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  • 1.
    Bornefalk, Hans
    et al.
    KTH, School of Engineering Sciences (SCI), Physics, Medical Imaging.
    Persson, Mats
    KTH, School of Engineering Sciences (SCI), Physics, Medical Imaging.
    Xu, Cheng
    KTH, School of Engineering Sciences (SCI), Physics, Medical Imaging.
    Karlsson, Staffan
    KTH, School of Engineering Sciences (SCI), Physics, Medical Imaging.
    Svensson, Christer
    Danielsson, Mats
    KTH, School of Engineering Sciences (SCI), Physics, Medical Imaging.
    Effect of Temperature Variation on the Energy Response of a Photon Counting Silicon CT Detector2013In: IEEE Transactions on Nuclear Science, ISSN 0018-9499, E-ISSN 1558-1578, Vol. 60, no 2, p. 1442-1449Article in journal (Refereed)
    Abstract [en]

    The effect of temperature variation on pulse height determination accuracy is determined for a photon counting multibin silicon detector developed for spectral CT. Theoretical predictions of the temperature coefficient of the gain and offset are similar to values derived from synchrotron radiation measurements in a temperature controlled environment. By means of statistical modeling, we conclude that temperature changes affect all channels equally and with separate effects on gain and threshold offset. The combined effect of a 1 degrees C temperature increase is to decrease the detected energy by 0.1 keV for events depositing 30 keV. For the electronic noise, no statistically significant temperature effect was discernible in the data set, although theory predicts a weak dependence. The method is applicable to all x-ray detectors operating in pulse mode.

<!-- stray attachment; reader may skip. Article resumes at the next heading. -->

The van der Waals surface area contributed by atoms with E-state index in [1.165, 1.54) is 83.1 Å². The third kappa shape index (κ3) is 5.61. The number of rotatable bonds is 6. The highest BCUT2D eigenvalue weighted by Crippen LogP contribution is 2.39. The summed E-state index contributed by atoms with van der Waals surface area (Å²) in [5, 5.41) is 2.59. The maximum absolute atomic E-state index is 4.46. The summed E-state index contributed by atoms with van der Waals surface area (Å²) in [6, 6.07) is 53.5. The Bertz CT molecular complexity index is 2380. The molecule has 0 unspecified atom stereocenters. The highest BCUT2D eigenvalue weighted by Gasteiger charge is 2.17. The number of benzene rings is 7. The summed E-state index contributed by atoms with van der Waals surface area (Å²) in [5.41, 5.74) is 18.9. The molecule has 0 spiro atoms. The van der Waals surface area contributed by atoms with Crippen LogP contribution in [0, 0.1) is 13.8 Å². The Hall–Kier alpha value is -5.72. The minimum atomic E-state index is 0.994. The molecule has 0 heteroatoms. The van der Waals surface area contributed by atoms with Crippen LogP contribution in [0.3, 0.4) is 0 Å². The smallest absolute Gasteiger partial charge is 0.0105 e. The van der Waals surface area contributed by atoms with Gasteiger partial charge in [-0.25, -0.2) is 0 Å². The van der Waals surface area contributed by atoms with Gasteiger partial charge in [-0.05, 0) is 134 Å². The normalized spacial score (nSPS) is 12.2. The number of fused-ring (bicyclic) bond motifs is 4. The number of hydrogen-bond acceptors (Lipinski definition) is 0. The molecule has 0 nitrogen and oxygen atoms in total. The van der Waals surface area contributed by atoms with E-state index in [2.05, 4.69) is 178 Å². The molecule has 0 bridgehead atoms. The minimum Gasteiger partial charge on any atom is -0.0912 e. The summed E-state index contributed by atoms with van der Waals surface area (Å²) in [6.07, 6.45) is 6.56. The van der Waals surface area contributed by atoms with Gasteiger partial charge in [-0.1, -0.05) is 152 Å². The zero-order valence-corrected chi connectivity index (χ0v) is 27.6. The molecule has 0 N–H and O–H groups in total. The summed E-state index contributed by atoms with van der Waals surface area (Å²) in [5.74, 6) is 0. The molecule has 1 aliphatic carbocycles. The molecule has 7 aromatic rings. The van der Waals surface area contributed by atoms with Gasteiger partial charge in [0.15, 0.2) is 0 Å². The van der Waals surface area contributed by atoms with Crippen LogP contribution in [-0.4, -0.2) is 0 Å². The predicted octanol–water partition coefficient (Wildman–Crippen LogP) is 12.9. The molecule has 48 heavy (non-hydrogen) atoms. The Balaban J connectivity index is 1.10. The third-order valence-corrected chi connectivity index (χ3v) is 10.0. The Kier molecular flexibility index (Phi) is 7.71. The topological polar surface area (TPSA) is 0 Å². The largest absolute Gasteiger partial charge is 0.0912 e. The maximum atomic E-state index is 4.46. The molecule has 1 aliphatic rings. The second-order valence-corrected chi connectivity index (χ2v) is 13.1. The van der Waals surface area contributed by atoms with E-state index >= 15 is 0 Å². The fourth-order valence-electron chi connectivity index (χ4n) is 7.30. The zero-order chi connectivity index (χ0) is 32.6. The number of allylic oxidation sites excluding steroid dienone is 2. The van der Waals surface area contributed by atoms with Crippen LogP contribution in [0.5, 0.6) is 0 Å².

• 2.
    Bornefalk, Hans
    et al.
    KTH, School of Engineering Sciences (SCI), Physics, Medical Imaging.
    Xu, Cheng
    KTH, School of Engineering Sciences (SCI), Physics, Medical Imaging.
    Svensson, Christer
    Division of Electronic Devices, Linköping University.
    Danielsson, Mats
    KTH, School of Engineering Sciences (SCI), Physics, Medical Imaging.